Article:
ANZLF Closing Plenary: Collaboration for Economic Resilience - Speech

ANZLF Closing Plenary: Collaboration For Economic Resilience
Wednesday, 19 July


Kia ora and hello.

Australia and New Zealand enjoy a straight-talking – sometimes playful – but always respectful relationship.

Its benefits reach beyond our borders to support stability, prosperity and security across our region.

In recent years, I have appreciated the chance to visit New Zealand as a guest of Presbyterian Support Northern, and to discuss shared economic and social challenges with Finance Minister Grant Robertson and New Zealand High Commissioner Annette King.

The Australia New Zealand Leadership Forum is an important part of our ongoing dialogue, and I thank you for the invitation to speak today.

Global environment

The global economic and geopolitical outlook is uncertain.

Just last week we had a snapshot of many of those global challenges.

  • NATO met at a critical time and resolved to stand firm in its support for Ukraine.
  • Much of Europe sweltered through record high temperatures, again highlighting the need for urgent action on climate change.
  • New Zealand finalised your free-trade agreement with the European Union, and we in Australia continue to push hard to conclude the best deal we can.

More trade, not less, remains key to building our best economic futures.

When global trade flows freely, New Zealand and Australia, and our regional partners, are more prosperous.

And we stand together for a rules-based trading system.

Shared challenges

Against that global backdrop, Australia and New Zealand have shared economic challenges:

  • tight labour market conditions
  • low productivity growth
  • inflation expected to stay higher than we like for some time
  • and rising costs-of-living pressures.

We’re dealing with the fastest tightening cycle in both our countries since the inflation targeting era began.

But we can also capitalise on our shared strengths.

We can work together

For 40 years, the Closer Economic Relations agreement has been one of the most comprehensive and effective free trade agreements in the world.

It tightens the bonds between Australia and New Zealand – representing collaboration, cooperation, and our commitment to the power of free and open trade.

It has resulted in 8 per cent year-on-year growth in two-way merchandise trade since its inception.

And facilitated $224 billion (AUD) of two-way investment.

But it is essential the CER remains fit for purpose and continues to strengthen our economic ties – which makes panel discussions such as this one even more important.

Our bonds were further strengthened in June at the inaugural Australia-New Zealand 2+2 Climate and Finance Dialogue.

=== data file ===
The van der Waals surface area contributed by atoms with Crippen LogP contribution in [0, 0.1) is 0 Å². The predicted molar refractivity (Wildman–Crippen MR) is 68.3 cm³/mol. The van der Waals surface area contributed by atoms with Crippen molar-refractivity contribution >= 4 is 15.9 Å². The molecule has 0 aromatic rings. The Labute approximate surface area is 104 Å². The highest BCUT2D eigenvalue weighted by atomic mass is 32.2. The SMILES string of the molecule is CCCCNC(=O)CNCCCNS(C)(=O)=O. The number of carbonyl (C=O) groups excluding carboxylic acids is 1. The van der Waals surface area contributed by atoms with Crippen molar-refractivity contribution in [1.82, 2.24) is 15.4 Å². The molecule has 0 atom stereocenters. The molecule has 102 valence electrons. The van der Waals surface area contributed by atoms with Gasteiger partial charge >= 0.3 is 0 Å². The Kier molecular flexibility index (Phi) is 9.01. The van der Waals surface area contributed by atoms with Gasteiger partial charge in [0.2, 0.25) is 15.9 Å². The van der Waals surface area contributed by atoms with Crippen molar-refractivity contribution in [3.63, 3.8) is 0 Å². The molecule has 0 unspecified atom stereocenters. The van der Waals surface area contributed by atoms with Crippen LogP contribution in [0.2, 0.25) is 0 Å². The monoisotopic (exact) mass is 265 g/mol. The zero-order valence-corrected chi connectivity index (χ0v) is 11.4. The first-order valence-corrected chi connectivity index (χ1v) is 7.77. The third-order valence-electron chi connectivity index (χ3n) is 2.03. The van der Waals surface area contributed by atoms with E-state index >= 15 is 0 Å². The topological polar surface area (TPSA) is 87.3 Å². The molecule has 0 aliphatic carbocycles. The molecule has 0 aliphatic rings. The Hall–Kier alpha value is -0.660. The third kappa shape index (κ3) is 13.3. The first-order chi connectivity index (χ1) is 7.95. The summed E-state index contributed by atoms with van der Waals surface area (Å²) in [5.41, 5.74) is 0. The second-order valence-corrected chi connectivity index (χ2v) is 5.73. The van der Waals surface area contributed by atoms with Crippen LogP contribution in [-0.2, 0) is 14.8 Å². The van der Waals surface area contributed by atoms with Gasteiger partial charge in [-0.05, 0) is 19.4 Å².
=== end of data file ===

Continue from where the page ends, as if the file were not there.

These ministerial-level discussions reflected the priority of an accelerated transition to net zero emissions, and of enhanced cooperation in the design of climate policies.

Both our communities demonstrated real resilience during the global pandemic and emerged with stronger economies than many anticipated.

Unemployment in both our countries, while ticking up, still has a three in front of it.

Our participation rates are close to historical highs, and we see welcoming beginnings of wages growth.

We also adopted similar approaches in our last budgets.

In Australia we’re expecting our first surplus in 15 years, then smaller deficits and less debt than forecast.

We are investing in the energy transformation, skills, housing, and opportunities presented by the digital economy.

We both provide support where and when we can for the most vulnerable in our communities.

Influenced by the work done in New Zealand on wellbeing budget measures – Australia will release our own Measuring What Matters statement on Friday.

And what greater expression of our relationship could there possibly be than Australia and New Zealand co-hosting the world’s biggest women’s sporting event.

The FIFA Women’s World Cup kicking off on Thursday. I’m barracking for an Aussie–Kiwi final.

Just as I am barracking for:

  • the next 40 years of the Closer Economic Relations agreement
  • the next 50 years of the trans-Tasman travel arrangement, and
  • the next 80 years of diplomatic representation.

I wish you well with the panel discussion.

Thank you.

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  • Toby Halligan
    published this page in What's New 2023-07-26 09:14:25 +1000

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Cnr Gungahlin Pl and Efkarpidis Street, Gungahlin ACT 2912 | 02 6247 4396 | [email protected] | Authorised by A. Leigh MP, Australian Labor Party (ACT Branch), Canberra.